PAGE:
Edward Leedskalnin (1886 – 1951), a modest official, Latvian immigrant, 5 feet tall and weighing only 40 pounds, suffering from tuberculosis, once said “I have discovered the secrets of the pyramids. I discovered how the ancient Egyptians and builders in Peru, Yucatan and Asia, with simple tools, have lifted stones weighing tons “… and his castle (built out of coral rock in blocks of up to 30 tons) is irrefutable proof.
He was abandoned by his fiancé (Agnès Skuvst) because he was too poor and too old. He arrived in the US in 1920 when he was 34 years old. His failed love life led him to retire from social life and he devoted his entire life to work. His disease made him settle in Florida in Florida City, where he worked for 16 years and raised his masterpiece (1920-1936).
With tools crafted from auto parts he raised and processed the huge blocks of stone working mostly at nights using a flashlight as a light source. The finished blocks were placed with amazing precision.
The amount of rock used was estimated at 1,000 tons, plus 100 tons for furniture and other objects.
Another important moment (1936) was moving the entire complex from Florida City to Homestead, at a distance of 16 km, because a factory was being built nearby and Leedskalnin claimed it would threaten his privacy. According to some researchers, he made this decision for another reason, namely that the second location would allow him to use the telluric force of that area!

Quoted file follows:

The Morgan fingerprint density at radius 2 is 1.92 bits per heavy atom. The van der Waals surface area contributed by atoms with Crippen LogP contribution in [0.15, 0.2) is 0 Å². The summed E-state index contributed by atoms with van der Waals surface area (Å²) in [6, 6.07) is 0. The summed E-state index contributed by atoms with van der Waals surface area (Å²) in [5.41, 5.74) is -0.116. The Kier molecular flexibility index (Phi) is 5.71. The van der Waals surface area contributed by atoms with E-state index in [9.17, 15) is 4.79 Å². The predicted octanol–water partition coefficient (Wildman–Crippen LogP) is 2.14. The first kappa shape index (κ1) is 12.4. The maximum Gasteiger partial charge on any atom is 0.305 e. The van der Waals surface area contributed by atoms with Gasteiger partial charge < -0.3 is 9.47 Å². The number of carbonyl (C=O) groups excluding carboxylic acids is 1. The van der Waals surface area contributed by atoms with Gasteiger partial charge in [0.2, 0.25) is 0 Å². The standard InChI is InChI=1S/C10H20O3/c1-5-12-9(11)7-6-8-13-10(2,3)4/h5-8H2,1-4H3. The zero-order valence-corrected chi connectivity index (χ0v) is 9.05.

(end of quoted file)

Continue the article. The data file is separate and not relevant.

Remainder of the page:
He moved the huge blocks on his own and placed them with great care so that all the parts had the same position in the complex. The blocks were not cemented, but were perfectly combined. Many witnesses saw a truck carrying boulders, but nobody noticed how they loaded or unloaded. Leedskalnin worked only in the dark of the night. The whole operation of moving more than 1,000 tons, piece by piece, and reassembling them lasted less than a month!
The swing gate is so well balanced that the push of a finger is enough to make it pivot on its axis. The walls, built in 1940, are 3m high. The tower was the only closed structure of the complex. The bedroom has two beds for children, a swing, a table with the shape of Florida’s State and a sink that includes an outline of the Okeechobee Lake. There are no electrical installations, no pipes or cables.
Leedskalnin led a very austere life, ate sardines, biscuits, eggs and milk. His fruits and vegetables were cultivated in a small garden.
After his death, the castle is a tourist attraction even though the owner changed several times. Every year 65,000 visitors are amazed in front of the huge stone blocks. Everyone wonders how he worked, what techniques he used and what was his discovery…
Location: 28655 S. Dixie Hwy, 28655 S. Dixie Hwy., Homestead, Florida